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From Phil Steitz <>
Subject Re: We will not be able to update our websites...
Date Tue, 11 Dec 2012 06:14:02 GMT
On 12/10/12 5:10 PM, Ralph Goers wrote:
> On Dec 10, 2012, at 4:12 PM, sebb wrote:
>> On 10 December 2012 21:53, Phil Steitz <> wrote:
>>> On 12/10/12 1:27 PM, Ralph Goers wrote:
>>>> Yes, I think you are missing something fundamental.
>>>> If you check in "the whole mess" you will never again be able to properly
build a sub-project's site with Maven.  This is because the process of updating the site would
require first doing a diff and then deleting items that are not included in the new version.
Someone created a Maven plugin to try to do this but it is not the way I would want to go
at all.
>>> Sorry, I don't get it.  Why won't the following work:
>>> 0) Grab all of, say p.a.o/www/
>>> 1) check all of that into an svn repo
>>> 2) when I want to update, say, math, I generate the content locally,
>>> copy it to the /math subtree and check it in.
>> There would need to be some extra work done to ensure that stale files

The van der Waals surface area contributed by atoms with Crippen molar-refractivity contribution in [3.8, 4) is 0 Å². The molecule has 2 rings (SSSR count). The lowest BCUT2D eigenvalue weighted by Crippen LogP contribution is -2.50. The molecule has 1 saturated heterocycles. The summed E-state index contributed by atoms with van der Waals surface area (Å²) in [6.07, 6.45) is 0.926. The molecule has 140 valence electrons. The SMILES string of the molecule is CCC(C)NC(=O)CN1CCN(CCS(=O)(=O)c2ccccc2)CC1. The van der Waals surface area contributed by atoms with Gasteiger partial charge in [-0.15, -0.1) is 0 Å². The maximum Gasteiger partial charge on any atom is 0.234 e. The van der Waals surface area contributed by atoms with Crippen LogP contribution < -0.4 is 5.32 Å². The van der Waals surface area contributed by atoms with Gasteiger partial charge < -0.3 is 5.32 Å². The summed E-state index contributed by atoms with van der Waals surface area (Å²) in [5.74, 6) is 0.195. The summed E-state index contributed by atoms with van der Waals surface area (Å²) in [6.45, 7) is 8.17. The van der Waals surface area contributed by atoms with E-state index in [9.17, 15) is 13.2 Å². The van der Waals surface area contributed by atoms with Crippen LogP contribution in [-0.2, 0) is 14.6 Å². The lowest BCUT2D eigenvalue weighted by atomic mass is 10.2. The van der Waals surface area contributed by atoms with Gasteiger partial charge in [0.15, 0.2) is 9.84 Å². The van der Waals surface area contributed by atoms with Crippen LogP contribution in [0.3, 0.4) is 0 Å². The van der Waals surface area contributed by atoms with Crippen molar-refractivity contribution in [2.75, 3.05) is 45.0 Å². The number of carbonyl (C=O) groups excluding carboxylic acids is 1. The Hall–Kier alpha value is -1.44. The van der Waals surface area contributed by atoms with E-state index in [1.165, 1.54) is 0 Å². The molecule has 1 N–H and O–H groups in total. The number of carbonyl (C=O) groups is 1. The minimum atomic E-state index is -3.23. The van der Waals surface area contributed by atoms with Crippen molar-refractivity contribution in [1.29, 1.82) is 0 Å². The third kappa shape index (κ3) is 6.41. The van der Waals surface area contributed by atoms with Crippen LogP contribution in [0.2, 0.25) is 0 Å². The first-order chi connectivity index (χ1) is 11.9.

>> are deleted.

I get it now.  In practice, with maven sites, is this a big deal?  I
don't remember seeing lots of cruft accumulating on p.a.o, which
would happen if this were common.  If it is not that common, then
manual svn rm's would not be that onerous.

>> For some projects, it would be possible to just delete the existing
>> sub-tree and check the whole new site in.
>> [This can be done as one transaction in svnmucc]
>> However, for sites that retain Javadoc etc. for older releases, one
>> would need to re-instate that part of the tree somehow.
>> Given that svnpubsub immediately publishes what is checked in, it
>> might be sensible to have a parallel staging directory tree where
>> files can be updated piecemeal if necessary, and then use svnmucc to
>> replace the live component subtree with the staging component subtree
>> as part of a single transaction.
>> There would need to be some co-ordination between committers when
>> updating commons parent, as that would affect the whole tree.
> Yes. This is why Logging used the extpath approach where each subproject commits directly
to production. Each release goes to a release subdirectory under each subproject's directory.
 Then you can just perform your maven site build to a local directory, copy that into the
production svn location, and commit it.
> See "Managing the subproject sites" at
> Ralph

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